Coal Drops Yard opens, offers new take on London's mall boom

UK retail may be under a dark cloud at the moment, but new retail developments have come thick and fast this year and the latest is the opening of Coal Drops Yard. The ‘mall’ officially opens at mid-day on Friday, adding to the fashion and lifestyle offer in the evolving King’s Cross area, but also offering a different approach to London’s expanding retail sector.


Coals Drops Yard blends the old and the new


Coal Drops Yard has been developed by property specialist Argent and is home to over 50 stores, restaurants and cafés, “bringing together a community of like-minded brands in a reimagined set of historic buildings and arches directly adjacent to Granary Square and Regent’s Canal.” 

The two buildings that make up Coal Drops Yard (named after its original Victorian function when it held coal coming from the North for London) have been spruced up and given a Heatherwick Studio-designed statement roof and other transformational features. They now offer a powerful mix of the Victorian and the contemporary with a roof that adds to the retail space and “stitches together” the two original buildings, while also creating a powerful public space.

Like the space itself, the carefully curated mix of stores such as Paul Smith, Miller Harris, Beija London, American Vintage and Cubitts is also about contrasts. Alongside well-known and established brands there are newer names, and in the adjacent “incubator” area on Lower Stable Street, nascent brands with little capital behind them can get a start in smaller units that offer a mix of long or flexible leases. 

Heatherwick Studio founder Thomas Heatherwick said of this that he can imagine a situation where graduates leave Central Saint Martins, which is virtually next door, and open up in the one of the units.

POWERFUL CONTRASTS

As mentioned, the mall’s overall design mixes contemporary elements with the original Victorian building and arches and is undeniably like any other mall in London. Its closest equivalent could be said to be Covent Garden’s Piazza. However, Covent Garden was originally built with selling in mind, unlike Coal Drops Yard, and Thomas Heatherwick on Thursday said that with Covent Garden already existing, he wanted to avoid recreating its experience and his team set out to achieve something quite different.

And he said it was key to the King’s Cross development to give people a strong reason to visit a physical location. “In a time when you can stay in bed and buy anything you want, the most important thing in every project we work on is the human experience, to be with your fellow humans is more precious than ever,” he said. “You don’t have to go out, so this had to mean something and not be a generic duplicate, which maybe could be got away with 20 years ago before the digital revolution.”

For this reason, the Coal Drops Yard and Lower Stable Street locations will also be important as venues for live events such as fashion shows and experiential stores with a big focus on pop-ups.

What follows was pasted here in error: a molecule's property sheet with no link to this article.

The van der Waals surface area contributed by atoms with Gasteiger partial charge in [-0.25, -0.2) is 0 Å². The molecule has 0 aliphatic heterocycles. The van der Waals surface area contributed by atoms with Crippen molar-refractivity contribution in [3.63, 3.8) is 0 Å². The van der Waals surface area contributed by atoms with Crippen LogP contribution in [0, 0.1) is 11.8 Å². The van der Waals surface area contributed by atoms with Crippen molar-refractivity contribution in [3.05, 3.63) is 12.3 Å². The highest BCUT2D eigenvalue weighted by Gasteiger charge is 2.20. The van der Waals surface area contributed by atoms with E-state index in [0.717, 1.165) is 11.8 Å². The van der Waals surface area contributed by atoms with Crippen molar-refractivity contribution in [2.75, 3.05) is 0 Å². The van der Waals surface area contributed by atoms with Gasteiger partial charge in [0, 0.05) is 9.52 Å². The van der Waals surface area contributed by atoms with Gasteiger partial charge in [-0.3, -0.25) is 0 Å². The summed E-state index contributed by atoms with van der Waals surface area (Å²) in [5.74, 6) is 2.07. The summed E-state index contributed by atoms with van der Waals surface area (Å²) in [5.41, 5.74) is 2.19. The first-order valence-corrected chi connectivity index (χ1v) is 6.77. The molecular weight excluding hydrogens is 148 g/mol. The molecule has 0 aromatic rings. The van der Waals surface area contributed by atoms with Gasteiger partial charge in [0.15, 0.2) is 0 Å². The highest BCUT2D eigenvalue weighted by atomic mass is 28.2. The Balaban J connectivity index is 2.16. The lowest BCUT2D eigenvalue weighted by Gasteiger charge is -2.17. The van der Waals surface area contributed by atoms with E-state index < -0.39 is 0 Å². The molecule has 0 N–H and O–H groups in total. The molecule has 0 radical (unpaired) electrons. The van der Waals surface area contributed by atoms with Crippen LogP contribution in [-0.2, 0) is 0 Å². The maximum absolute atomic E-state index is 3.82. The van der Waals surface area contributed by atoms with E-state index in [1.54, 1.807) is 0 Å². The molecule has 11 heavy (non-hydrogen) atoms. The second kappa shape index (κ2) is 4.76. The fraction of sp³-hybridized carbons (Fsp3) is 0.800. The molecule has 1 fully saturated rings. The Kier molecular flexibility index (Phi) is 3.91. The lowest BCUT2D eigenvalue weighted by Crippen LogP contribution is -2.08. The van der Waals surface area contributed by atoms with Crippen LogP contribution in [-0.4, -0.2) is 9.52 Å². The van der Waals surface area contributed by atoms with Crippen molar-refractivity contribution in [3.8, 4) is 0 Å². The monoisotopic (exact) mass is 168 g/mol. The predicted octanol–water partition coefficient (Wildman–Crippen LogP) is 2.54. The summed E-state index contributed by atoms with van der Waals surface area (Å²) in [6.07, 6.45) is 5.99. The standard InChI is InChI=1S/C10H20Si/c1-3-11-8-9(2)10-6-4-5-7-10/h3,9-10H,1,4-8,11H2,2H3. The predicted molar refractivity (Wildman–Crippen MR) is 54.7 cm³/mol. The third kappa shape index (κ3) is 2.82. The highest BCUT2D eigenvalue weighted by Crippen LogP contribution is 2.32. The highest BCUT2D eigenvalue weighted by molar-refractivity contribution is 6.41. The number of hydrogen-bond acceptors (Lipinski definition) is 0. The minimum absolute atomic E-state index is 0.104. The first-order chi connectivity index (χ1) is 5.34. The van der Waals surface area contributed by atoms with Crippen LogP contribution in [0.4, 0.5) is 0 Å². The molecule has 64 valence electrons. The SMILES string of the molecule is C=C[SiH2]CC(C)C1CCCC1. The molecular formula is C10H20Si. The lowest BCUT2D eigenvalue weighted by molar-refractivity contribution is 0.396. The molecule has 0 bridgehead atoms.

Tracey Neuls is one of the new stores at Coal Drop Yard


Pop-ups confirmed there include a specially-curated space by Stockholm-based independent design brand Hem; a concept store from Christopher Raeburn featuring collaborations with Timberland, Finisterre and Palladium; as well as a workshop space from Store Store, “which will present a unique chance for young people to see their ideas go from imagination to reality”.

It’s understandable that the development has taken a different approach compared to many other new malls in the UK at the moment given the diverse groups of consumers in the area. For a start, there are thousands of students as Central Saint Martins, there are the local residents and workers, the tens of millions of people using King’s Cross and St Pancras stations every year (including commuters and visitors) and the large numbers coming in from Europe via Eurostar.

So what exactly will they all find there? Stores and restaurants to open on Friday at Coal Drops Yard include American Vintage, Barrafina, Beija London, Bonds King’s Cross, Caravane, Casa Pastor, the Christopher Raeburn pop-up, Cubitts, The Drop, Emin & Paul, Form & Thread, Fred Perry, Joseph Cheaney & Sons, Lavenham, Le Chocolat Alain Ducasse, LPOL, Manifesto, Maya Magal London, Margaret Howell’s MHL, Miller Harris, Paul Smith, Rains, S120, The Sports Edit, Tracey Neuls, Universal Works, Vermuteria, and Wolf & Badger.

Lower Stable Street will be home to Ally Capellino, Beautystack, House of Cans, iyouall, Kiosk N1C, MDR Gallery, and Redemption Roasters.

And next month will see the arrival of Cos, the Hem pop-up, Hicce x Wolf & Badger, Morty & Bob’s, Sacred Gold, the Store Store pop-up, Superga, Outsiders Store, Facegym, Twiin, Bodega Rita’s, and Honest Jon’s. Later they’ll be joined by Aesop, Finisterre, Malin & Goetz, Samsung, and Le Cafe Alain Ducasse.

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